question: can you freeze the gougeres and then reheat them? fyi: i too have made them by hand (heating them for 5 minutes and continuously stirring the batter) and then after adding the cheese stage, using my hand mixer with the kneading attachment for the last five minutes. amazingly they puffed
I made these by hand and they puffed beautifully … filled them with salmon mousse …. omg they were good.
i’ve made the gougeres twice now with gluten free flour and both times they turned out marvelously. so delicious, these little guys are. i look to your blog whenever i’m having new people over for food and i find a recipe that is absolutely delicious and turns out every time. thank you for the best food blog EVER!
Quick question….could I make the mushrooms Wednesday night to be served Friday afternoon or is that too long to wait? I know your receipe said one day in advance and then I saw another one that said two days in advance. Curious to hear what you think, thanks!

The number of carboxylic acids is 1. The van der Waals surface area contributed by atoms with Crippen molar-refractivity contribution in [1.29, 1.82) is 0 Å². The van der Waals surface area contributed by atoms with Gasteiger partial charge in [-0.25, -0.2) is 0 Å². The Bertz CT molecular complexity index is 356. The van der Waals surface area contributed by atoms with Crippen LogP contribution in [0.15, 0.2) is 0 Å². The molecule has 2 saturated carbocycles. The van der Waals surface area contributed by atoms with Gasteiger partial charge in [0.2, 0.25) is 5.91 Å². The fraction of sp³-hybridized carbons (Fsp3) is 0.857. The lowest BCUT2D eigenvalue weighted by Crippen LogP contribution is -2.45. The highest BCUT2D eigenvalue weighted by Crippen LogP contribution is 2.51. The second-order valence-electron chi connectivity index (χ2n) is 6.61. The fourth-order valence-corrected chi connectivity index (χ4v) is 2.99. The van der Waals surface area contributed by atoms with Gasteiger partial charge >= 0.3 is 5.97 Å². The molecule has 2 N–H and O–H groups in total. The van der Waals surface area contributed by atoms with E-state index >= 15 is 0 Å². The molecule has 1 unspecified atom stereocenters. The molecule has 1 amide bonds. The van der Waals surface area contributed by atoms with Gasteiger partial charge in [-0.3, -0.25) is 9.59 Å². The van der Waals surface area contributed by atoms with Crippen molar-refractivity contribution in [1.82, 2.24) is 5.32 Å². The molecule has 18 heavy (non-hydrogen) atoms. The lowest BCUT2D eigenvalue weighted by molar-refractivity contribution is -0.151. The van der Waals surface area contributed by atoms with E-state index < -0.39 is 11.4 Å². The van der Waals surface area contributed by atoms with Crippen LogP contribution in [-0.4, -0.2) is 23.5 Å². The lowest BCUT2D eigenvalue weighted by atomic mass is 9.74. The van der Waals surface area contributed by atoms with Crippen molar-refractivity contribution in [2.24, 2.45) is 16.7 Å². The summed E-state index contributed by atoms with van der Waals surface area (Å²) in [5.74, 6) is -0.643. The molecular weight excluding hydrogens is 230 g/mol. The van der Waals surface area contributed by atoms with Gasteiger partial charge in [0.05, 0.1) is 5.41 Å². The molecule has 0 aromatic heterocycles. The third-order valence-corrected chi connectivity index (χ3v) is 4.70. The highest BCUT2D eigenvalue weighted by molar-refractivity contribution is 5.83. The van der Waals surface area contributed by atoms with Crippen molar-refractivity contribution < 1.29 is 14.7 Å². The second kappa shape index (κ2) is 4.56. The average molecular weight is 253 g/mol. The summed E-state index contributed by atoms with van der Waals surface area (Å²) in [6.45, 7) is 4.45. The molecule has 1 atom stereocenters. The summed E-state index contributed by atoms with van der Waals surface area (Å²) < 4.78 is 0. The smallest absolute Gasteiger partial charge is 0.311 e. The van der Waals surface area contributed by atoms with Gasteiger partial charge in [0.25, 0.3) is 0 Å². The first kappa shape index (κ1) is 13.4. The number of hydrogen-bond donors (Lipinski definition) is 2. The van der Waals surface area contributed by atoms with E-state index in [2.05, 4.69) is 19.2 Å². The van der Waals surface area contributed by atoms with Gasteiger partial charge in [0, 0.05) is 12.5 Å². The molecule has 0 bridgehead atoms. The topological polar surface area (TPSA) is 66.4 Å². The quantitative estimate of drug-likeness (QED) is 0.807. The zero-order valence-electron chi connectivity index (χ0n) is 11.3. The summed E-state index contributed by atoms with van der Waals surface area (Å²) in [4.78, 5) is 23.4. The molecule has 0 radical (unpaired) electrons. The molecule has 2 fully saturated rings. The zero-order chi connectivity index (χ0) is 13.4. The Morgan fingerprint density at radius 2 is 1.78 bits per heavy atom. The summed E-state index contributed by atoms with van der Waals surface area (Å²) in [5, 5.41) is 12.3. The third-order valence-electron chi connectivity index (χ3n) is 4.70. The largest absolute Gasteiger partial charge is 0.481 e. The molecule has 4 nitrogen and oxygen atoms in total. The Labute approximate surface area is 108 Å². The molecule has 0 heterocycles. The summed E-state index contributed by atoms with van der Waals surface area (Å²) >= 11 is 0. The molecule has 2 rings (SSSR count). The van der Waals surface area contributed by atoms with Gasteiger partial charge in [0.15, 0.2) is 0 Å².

I haven’t tried to make this recipe in advance so I cannot say for sure, however, most stuffed mushrooms can be reheated but they don’t look as great. They lose their water as they cook and start to shrivel and darken a bit once cool.
You’ve never failed me in the past. Your brisket was one of the biggest hits I’ve made and everything else I’ve made from here has been great. My gougeres were soggy in the middle right out of the oven and I followed the recipe exactly because baking scares me. I even watched several youtube videos to get them right. The mushrooms are OK, but not strong on flavor. Do I need to buy something else other than Philadelphia cream cheese and maybe a better quality of feta? I also had twice as much filling as I needed. The mushrooms definitely got smaller after cooking them. I usually just fill them with sharp cheddar and prosciutto and they turn out great. Wish I had done a dry run before Thanksgiving eve.